HALFWAY FROM HOXIE by Miller Williams


Email this review


Some selected and new works by the prolific poet and translator of Latin American works. These are quiet, thoughtful poems in which the essences of the Christian experience are immediate facts of mental and physical life: ""A dumb kid in some silly game/ for the law straining around the earth to crack/ and the rock roll back."" The worst tend toward singsong rhyme (""and still I know the shape I touch/ that seems something is nothing much""), a morbid ostentation (""That all the rage we learn is the first rage./ That more than choose to die by water, do""), and an occasional finicky pomposity of expression (""your manhood held in your fingers""). The best have their half and internal rhymes modulated with humor (as in an ode to the euglena: ""you've held your own for twenty/ million years// who might have been a tulip/ or a tiger// you shrewd little bastard""). All in all, a respectable group of traditional poems, generally graceful if rarely surprising.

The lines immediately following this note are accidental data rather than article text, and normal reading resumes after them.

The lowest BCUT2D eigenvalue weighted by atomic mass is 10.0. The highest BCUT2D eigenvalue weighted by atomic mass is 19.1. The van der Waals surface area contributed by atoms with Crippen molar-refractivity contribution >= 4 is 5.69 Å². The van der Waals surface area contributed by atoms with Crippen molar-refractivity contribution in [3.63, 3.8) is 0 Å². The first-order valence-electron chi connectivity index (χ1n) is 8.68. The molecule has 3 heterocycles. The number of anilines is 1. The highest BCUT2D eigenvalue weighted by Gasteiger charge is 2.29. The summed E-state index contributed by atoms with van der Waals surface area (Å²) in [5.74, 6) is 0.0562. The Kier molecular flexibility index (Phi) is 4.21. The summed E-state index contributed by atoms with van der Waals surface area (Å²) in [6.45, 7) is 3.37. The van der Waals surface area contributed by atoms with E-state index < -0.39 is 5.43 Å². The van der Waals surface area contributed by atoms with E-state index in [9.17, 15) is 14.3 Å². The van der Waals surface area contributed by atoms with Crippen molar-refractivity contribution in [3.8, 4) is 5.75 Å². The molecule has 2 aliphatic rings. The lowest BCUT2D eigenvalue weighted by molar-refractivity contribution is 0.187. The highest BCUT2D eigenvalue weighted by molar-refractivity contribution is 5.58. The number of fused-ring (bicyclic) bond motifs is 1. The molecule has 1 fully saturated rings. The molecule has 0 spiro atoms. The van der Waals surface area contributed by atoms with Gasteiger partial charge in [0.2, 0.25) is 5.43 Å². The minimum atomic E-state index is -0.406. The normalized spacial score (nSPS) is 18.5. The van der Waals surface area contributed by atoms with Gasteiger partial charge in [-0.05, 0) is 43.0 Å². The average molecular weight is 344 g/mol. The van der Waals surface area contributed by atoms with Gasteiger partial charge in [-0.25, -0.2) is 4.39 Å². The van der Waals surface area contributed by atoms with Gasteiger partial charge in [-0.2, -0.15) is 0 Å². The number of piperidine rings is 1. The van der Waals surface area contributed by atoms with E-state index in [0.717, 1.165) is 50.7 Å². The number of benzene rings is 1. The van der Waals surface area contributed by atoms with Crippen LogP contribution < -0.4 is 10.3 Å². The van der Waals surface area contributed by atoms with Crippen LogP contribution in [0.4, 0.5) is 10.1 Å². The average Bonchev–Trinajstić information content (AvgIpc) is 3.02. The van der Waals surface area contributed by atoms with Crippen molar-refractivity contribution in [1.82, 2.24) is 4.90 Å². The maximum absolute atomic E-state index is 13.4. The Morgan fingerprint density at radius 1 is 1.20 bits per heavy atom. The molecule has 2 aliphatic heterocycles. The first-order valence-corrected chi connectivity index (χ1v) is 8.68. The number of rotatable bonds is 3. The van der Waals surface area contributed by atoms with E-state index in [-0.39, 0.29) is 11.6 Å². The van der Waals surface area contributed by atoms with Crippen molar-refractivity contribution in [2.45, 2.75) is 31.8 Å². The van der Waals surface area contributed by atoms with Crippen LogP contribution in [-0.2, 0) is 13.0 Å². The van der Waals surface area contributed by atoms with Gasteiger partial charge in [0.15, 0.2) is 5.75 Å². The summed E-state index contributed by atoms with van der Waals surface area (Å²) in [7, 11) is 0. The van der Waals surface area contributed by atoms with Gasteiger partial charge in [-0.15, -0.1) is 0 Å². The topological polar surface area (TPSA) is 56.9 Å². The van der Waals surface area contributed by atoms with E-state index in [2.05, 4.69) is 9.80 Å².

Pub Date: Aug. 1st, 1973
Publisher: Dutton